|Bid||44.86 x 900|
|Ask||44.84 x 800|
|Day's Range||44.76 - 45.73|
|52 Week Range||42.36 - 59.59|
|Beta (3Y Monthly)||0.40|
|PE Ratio (TTM)||10.13|
|Forward Dividend & Yield||1.26 (2.47%)|
|1y Target Est||N/A|
NVIDIA's (NVDA) first-quarter fiscal 2020 results endure softness in the gaming and data center businesses. However, expectation of a rebound in gaming market is an upside.
Think what you may of President Trump, but there is an undeniable fact. If you watch the stock market as closely as I do, you would notice that Trump often has impeccable timing to prop up the market. • The chart shows the stock market was falling.
How Trump's Executive Order Affected Tech StocksNational securityUS President Donald Trump has declared yet another national emergency. On Wednesday, Trump signed an executive order saying “foreign adversaries are increasingly creating and
U.S. tech giants are lobbying for the green card process to be reformed, and President Donald Trump has a plan to overhaul it.
Now the company, based in Hermiston, Oregon, is trying to figure out how its operations may be affected by President Donald Trump’s decision this week toward banning Huawei equipment. Who knows what’s going to happen?” Joseph Franell, the company’s chief executive officer, said in an interview on Thursday. From service providers that fear having to replace costly equipment to massive chipmakers such as Qualcomm Inc. that could see themselves locked out of China’s lucrative market, the ripples of Trump’s latest moves against Huawei spread quickly.
WASHINGTON/BEIJING (Reuters) - A U.S. bid to block China's Huawei Technologies from buying vital American technology threw into question prospects for sales at some of the largest tech companies and drew a sharp rebuke from Beijing, further ratcheting up tensions over trade. Shares of Huawei's U.S. suppliers fell on fears the Chinese firm would be forced to stop buying American chips, software and other components after the Trump administration banned it from buying U.S. technology without special approval.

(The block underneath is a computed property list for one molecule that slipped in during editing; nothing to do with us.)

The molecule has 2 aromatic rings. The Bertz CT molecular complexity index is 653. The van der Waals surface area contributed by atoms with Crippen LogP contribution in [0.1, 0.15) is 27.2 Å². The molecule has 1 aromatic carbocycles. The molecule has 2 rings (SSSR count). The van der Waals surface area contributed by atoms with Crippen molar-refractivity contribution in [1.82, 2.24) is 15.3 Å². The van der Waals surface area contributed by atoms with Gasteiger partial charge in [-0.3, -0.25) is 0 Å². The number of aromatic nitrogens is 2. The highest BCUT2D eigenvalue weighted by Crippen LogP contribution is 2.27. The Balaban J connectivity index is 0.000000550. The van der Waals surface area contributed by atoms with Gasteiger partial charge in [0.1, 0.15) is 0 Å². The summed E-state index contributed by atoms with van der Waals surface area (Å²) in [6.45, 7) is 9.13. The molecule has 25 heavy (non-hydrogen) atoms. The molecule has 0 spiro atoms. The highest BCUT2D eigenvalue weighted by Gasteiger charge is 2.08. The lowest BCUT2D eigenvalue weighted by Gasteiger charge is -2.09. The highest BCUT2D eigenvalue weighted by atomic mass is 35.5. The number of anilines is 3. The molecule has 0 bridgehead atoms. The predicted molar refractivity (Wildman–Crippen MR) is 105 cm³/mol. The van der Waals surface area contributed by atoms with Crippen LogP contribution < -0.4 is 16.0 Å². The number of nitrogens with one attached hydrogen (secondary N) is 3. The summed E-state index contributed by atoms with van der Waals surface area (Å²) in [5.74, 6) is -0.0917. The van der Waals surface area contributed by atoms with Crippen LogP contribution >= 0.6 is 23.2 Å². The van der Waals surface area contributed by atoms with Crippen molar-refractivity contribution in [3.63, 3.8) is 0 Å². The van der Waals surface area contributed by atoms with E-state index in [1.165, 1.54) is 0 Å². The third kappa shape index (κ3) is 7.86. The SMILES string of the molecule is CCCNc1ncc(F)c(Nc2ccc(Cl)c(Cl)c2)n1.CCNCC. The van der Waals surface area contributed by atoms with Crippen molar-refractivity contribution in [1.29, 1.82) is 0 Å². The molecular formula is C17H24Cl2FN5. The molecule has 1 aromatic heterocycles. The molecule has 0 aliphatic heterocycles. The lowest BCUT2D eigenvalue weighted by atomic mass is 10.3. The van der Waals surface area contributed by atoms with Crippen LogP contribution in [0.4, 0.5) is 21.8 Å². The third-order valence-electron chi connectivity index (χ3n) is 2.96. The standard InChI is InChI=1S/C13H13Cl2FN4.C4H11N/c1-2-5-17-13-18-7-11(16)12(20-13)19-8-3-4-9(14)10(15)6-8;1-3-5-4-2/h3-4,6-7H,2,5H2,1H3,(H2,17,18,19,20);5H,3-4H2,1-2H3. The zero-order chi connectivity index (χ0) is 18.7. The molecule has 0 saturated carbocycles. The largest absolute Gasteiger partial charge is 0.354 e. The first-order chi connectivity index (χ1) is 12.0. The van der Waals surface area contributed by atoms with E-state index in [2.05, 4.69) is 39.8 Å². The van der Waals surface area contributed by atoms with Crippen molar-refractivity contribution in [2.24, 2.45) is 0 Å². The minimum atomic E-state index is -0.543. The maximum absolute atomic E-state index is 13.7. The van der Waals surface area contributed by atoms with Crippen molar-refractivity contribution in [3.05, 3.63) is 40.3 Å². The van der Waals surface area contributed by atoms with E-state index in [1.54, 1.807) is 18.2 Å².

HP's (HPQ) latest launches and enhancements demonstrate its efforts to create a well-engineered gaming ecosystem, which covers everything a gamer needs.
Management said the company would generate about $3.53 in per-share sales and 71 cents in per-share earnings for the coming quarter.
TheStreet will be live blogging Nvidia's first-quarter earnings after the close on Thursday, April 16. Wall Street expects first-quarter adjusted earnings from Nvidia of 81 cents a share, down 61% from a year earlier, and revenue of $2.195 billion, a 31% year-over-year decline, according to FactSet. "We've lowered our FY20 estimates for Nvidia due to more dramatic slowing of data center spending and potentially lower PC GPU ASP [average selling price] in FY20 after years of increasing ASP," Stifel analyst Kevin E. Cassidy wrote in a note.
WASHINGTON/NEW YORK (Reuters) - The Trump administration on Wednesday took aim at China’s Huawei Technologies Co Ltd, banning the firm from buying vital U.S. technology without special approval and effectively barring its equipment from U.S. telecom networks on national security grounds. Taken together, the two moves threaten Huawei's ability to continue to sell many products because of its reliance on American suppliers, and represents a significant escalation in the U.S. government's worldwide campaign against the company. The steps also come at a delicate time in relations between China and the United States as the world's two largest economies ratchet up tariffs in a battle over what U.S. officials call China's unfair trade practices.
Let's take a look at what investors should expect from Nvidia's Q1 fiscal 2020 earnings and revenue after the closing bell Thursday.